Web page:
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Do You Have A Plan for Success? Why You're Not Meeting Your Goals or Seeing Results


Springtime is an interesting time. We are a few months past the New Year, where we ambitiously declare “this is the year”! And then it gets cold and we don’t see results so we sort of let go of our goals. The weather starts to warm and we look forward to getting out and doing things but also freak out because we haven’t made a dent into our goals and Summer will soon be here and then Fall and then we’ve wasted another year not getting “it” done. And we berate ourselves, make excuses, blame ourselves and others for why we can’t do something. Often what I hear as a therapist is “I tried to follow a plan or that person but it’s impossible”; “I couldn’t follow through because I don’t have the time”; “They don’t know what they’re talking about, they don’t have the same life and responsibilities that I have”. And while you’re busy identifying why something doesn’t work, you find yourself depressed and anxious and upset that your life isn’t what you want it to be. What I often find in my practice that leads people to failure, other than a poor mindset, is the lack of a plan (a realistic one). In addition to the lack of a plan, people want to see instant results, or they don’t personalize it to their specific situation. In the age of Amazon Prime and Uber Eats where everything comes to us within the hour or within a few days, we have a hard time acknowledging that sustainable lifelong change can take months or years. Unlike the food you’ll eat that will be gone in 20 minutes, you cannot apply the same mindset to a healthy, balanced life. That takes time. How long really depends on your plan, your consistency with your plan and your mindset. Below are some tips to get you focused and on your way to success.

  1. Develop a plan that you can do consistently for one year. Look at the habit you want to establish. Whether it’s exercising, working on your mental health, developing a hobby or going back to school, explore what you would do on a daily or weekly basis to be successful. Most of us look for a quick fix or see the goal from the short term (i.e. by a certain date) but really if you think about it, once the goal is achieved, are you ok with going back to habits that led you to be unhappy in the first place? See the goal from a broader lens and set those goals from an annual, even lifelong perspective. What may be a short term goal should be viewed as something that is foundational and is the building block for a bigger goal. For example, if your goal is to write a book, what can you do every week or every day to get that achieved. Is writing 500 words a day sustainable for 365 days? Maybe instead you tell yourself that your goal is to write 300 pages for your book this year. That’s a page a day and allows for setbacks. Is working out 5 days a week realistic for a year, especially if you get sick or go on vacation or have to stay late at work? Perhaps you set a plan to work out 100 hours this year. That comes out to about 30 minutes a day, four days a week, including setbacks. Focus on global goals that are sustainable.

  2. Explore your mindset. Do you believe that something can’t be done? Do you believe in your ability? Are you afraid of what people might think? Does something someone said to you influence whether you go for it or give up? There are all kinds of chatter going on in between our ears and we often listen to the negative voices that deter us or make us feel bad. Focus on nurturing a positive mindset, being open to trying. Find resources and content that inspire you to try and make you hopeful about how the change can be positive.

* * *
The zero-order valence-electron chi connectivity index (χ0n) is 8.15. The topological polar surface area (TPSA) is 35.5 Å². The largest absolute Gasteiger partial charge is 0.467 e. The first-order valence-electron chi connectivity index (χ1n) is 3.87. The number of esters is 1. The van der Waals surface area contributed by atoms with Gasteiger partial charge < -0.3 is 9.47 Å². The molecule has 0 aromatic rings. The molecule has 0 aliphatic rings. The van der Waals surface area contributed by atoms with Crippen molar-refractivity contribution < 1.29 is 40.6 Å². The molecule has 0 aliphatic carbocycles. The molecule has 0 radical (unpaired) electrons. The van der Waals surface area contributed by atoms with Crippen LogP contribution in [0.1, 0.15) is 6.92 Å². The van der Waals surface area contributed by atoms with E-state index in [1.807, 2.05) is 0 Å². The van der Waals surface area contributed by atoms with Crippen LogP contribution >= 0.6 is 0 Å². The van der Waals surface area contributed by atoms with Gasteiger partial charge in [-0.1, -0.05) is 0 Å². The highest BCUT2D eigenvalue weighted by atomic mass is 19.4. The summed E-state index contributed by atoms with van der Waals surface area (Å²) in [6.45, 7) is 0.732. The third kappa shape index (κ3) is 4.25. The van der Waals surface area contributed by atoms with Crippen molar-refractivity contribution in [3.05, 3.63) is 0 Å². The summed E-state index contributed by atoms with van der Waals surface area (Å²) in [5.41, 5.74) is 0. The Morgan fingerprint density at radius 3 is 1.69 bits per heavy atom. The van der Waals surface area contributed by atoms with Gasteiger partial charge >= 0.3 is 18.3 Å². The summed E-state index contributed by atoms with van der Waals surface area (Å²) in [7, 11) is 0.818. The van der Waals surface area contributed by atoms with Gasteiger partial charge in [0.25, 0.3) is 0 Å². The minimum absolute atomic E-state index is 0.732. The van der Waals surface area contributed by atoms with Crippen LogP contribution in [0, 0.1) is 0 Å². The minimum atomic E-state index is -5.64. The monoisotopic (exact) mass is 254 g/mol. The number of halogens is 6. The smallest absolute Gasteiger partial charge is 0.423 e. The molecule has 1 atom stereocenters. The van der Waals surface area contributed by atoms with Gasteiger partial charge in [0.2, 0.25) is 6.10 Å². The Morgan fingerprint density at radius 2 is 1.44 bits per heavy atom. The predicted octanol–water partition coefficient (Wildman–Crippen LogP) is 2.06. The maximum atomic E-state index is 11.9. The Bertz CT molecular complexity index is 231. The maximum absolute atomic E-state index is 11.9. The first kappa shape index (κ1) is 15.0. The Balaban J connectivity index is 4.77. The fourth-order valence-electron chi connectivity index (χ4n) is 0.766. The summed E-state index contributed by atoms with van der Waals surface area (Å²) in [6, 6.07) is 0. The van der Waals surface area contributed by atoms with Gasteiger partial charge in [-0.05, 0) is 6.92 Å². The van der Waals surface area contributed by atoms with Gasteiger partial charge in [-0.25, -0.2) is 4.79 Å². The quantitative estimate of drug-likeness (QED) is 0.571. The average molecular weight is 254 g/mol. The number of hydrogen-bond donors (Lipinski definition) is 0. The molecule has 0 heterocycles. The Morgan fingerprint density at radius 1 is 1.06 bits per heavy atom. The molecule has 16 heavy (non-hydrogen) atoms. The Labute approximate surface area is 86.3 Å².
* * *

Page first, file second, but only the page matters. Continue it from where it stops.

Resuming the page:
3. Write things down. WRITE. THINGS. DOWN. WRITE! THINGS! DOWN! How can you achieve your goals if you don’t have a sense of the things required to be successful? It’s not enough to have a desire and a goal, but it’s about taking the time to figure out all the baby steps along the way, figuring out when you are going to schedule the time to work on your change, and identifying markers for success. Writing things down, whether it’s through your phone, journaling or a planner, or all of the above, helps you assess what is and isn’t working for you in the present moment, what you would like to see change in the future, how you are going to get there, preparing for possible obstacles and figuring out how to make your plan doable over the course of the year. Your plan can be something as simple as: every Monday through Friday at 3PM, I am going to spend 20 minutes or write one page (whichever comes first) with the goal of having a chapter written by the end of the month. And then you put it in your planner and check it off every day.

  4. Do a time study. Before you commit to a routine and put it in your planner, time yourself. It is amazing how often people say they don’t have time for something, but realistically if they timed themselves and were focused, they could get a lot done. Try it. Set a timer for 20 minutes and work on your habit, without distraction and without stopping. How much did you get done? I have done this with cleaning personally. In 20 minutes, I have been able to clear the dishwasher, vacuum my entire house, clear the garbage from every room AND dust the furniture in one room. After picking a room every day and a global chore, at the end of the week, the house is clean and I get to enjoy the weekend. This is after writing down a plan of what chores need to get done and believing in progress over perfection. What is also really important is that you don’t allow yourself to get pulled into a million different directions. This can be hard if you have children or other emergency, but focus on assessing what you can realistically get done in an allotted amount of time. Checking your personal email or social media does not count as an emergency.